We have been duped by our universities, by the government, by corporate interests. As Marx puts it ‘religion is the opium of the people’. Our religion has the name of ‘neoliberalism’. So subtly have we been indoctrinated that many of us are not even aware of being its disciples.

Neoliberalism tells us that we live in a world of market-driven competitive forces, and that it is best for governments to stay out of market intervention in order to allow the forces of perfect competition  to unfold as they will, for it is to the benefit of us all to let them do so. Government should attempt neither to pick winners nor to support losers. Government cannot possibly do better than the market according to the neoliberal creed.

This is so far from the truth it is frankly laughable. Yet many of us continue to believe it. Theresa May, however, it would appear, has seen the writing on the wall. May’s speech in Davos is essentially saying ‘be nice or there will be a revolt against the system’. It is like asking feudal lords for more crumbs from the King’s table. Be a little nicer to the peasants or they will rise up against you. May warns that the system protects itself when the compliant gain some share of the rewards. It is important not to go too far, not to be too greedy, not to take too much.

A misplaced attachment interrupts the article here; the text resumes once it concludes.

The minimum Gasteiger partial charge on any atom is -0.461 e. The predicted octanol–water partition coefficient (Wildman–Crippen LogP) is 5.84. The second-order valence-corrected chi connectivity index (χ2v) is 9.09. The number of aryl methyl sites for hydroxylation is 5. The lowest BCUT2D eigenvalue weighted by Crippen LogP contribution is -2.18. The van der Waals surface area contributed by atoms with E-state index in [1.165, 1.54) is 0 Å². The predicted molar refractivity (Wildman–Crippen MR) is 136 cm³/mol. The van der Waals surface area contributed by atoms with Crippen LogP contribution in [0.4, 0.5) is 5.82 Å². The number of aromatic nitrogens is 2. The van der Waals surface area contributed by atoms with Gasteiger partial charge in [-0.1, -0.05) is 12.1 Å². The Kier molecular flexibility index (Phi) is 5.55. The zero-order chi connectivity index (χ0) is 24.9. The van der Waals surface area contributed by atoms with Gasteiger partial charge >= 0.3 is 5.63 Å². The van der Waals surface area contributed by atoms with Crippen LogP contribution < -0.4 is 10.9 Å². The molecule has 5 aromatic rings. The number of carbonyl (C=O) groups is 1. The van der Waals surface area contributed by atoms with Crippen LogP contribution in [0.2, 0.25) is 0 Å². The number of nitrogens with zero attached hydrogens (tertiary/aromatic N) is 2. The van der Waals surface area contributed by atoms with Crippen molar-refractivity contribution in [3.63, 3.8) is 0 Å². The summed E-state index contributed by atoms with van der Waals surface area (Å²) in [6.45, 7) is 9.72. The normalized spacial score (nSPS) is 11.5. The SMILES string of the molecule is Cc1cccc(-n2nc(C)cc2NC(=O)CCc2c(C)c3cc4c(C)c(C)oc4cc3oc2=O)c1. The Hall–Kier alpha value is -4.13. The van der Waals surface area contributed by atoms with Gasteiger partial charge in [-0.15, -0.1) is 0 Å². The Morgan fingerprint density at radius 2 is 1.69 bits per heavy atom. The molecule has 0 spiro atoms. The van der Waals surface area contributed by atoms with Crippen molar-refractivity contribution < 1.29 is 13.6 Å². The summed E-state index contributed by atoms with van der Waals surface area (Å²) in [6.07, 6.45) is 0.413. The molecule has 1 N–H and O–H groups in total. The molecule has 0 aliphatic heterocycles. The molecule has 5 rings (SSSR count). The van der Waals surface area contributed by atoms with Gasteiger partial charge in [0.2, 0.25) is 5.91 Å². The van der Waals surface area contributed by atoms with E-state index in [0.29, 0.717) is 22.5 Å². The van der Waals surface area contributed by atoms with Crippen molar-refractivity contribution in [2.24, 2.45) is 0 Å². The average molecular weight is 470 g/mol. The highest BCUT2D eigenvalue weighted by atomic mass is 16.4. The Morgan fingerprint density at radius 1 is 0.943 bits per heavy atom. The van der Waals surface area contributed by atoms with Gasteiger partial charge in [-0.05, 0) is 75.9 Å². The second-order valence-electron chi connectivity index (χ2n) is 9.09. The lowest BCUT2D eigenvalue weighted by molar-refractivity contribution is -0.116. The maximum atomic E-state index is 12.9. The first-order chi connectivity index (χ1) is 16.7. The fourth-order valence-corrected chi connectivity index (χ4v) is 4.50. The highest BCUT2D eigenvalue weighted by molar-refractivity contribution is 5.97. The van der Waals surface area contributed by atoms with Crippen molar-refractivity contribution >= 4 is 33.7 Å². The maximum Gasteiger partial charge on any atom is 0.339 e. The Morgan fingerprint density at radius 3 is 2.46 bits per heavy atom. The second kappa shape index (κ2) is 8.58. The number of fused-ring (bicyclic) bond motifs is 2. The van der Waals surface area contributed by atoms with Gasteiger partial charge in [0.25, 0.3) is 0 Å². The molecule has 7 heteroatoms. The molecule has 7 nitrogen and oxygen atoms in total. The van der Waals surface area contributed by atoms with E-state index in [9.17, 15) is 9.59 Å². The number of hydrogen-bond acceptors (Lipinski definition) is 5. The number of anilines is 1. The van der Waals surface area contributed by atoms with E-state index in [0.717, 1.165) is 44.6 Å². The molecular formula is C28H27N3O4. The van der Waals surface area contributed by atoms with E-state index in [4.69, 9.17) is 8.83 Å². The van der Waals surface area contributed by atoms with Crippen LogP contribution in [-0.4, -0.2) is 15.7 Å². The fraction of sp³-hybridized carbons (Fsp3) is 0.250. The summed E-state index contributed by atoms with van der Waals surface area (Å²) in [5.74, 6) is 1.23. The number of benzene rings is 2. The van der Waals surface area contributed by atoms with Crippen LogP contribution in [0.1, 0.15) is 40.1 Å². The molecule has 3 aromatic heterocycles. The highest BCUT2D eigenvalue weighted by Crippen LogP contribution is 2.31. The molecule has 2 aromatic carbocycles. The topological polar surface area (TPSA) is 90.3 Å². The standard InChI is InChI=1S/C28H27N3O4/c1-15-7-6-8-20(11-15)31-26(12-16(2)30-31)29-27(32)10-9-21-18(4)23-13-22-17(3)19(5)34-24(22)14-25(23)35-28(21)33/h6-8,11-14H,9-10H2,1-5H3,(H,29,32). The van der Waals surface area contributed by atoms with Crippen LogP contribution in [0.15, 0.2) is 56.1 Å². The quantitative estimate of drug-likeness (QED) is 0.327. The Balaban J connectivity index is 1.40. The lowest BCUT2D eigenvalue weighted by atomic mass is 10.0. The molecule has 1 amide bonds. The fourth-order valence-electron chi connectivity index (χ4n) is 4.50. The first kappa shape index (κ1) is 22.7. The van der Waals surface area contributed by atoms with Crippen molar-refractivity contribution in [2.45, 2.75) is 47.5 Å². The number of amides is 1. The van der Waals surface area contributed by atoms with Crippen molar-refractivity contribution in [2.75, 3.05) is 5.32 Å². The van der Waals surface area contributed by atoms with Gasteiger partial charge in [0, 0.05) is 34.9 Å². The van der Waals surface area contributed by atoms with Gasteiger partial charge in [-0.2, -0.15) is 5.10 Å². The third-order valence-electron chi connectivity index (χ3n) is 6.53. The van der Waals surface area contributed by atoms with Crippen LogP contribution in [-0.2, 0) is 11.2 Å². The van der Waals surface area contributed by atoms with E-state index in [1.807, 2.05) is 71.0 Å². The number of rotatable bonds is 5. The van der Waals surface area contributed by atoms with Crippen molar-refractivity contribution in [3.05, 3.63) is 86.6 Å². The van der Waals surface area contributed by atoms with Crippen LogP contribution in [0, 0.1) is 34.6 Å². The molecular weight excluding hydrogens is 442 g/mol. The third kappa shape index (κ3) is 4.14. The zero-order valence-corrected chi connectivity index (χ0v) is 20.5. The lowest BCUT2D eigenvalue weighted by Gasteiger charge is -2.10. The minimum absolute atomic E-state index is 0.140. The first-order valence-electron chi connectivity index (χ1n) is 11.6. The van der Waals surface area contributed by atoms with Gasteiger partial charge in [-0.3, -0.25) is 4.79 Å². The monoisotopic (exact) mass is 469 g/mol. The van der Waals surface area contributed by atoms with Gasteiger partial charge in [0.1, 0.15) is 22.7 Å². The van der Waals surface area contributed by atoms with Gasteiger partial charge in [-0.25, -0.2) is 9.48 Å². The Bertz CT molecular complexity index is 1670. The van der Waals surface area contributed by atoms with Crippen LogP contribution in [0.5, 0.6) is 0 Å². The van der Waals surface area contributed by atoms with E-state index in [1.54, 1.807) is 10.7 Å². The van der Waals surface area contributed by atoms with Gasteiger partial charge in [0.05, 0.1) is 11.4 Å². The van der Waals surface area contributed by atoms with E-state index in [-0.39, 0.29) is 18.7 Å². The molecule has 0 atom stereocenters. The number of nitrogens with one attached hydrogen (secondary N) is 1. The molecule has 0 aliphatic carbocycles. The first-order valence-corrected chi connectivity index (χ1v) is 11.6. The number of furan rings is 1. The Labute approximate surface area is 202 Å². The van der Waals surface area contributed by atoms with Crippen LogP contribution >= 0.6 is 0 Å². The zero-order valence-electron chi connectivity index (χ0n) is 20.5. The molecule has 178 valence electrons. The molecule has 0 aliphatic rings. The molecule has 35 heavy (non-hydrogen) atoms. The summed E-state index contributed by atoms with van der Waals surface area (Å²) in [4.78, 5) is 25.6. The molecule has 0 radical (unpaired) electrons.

May advocates not justice for all, but  social engineering by the super rich. May warns that the super rich may already have gone too far. I tend to agree. The logical outcome of the creed of neoliberalism in the global economy is to sow the seeds of revolution.  I would seek to avoid that logical outcome by campaigning for real change, for enlightenment, for real justice and for a better society for all.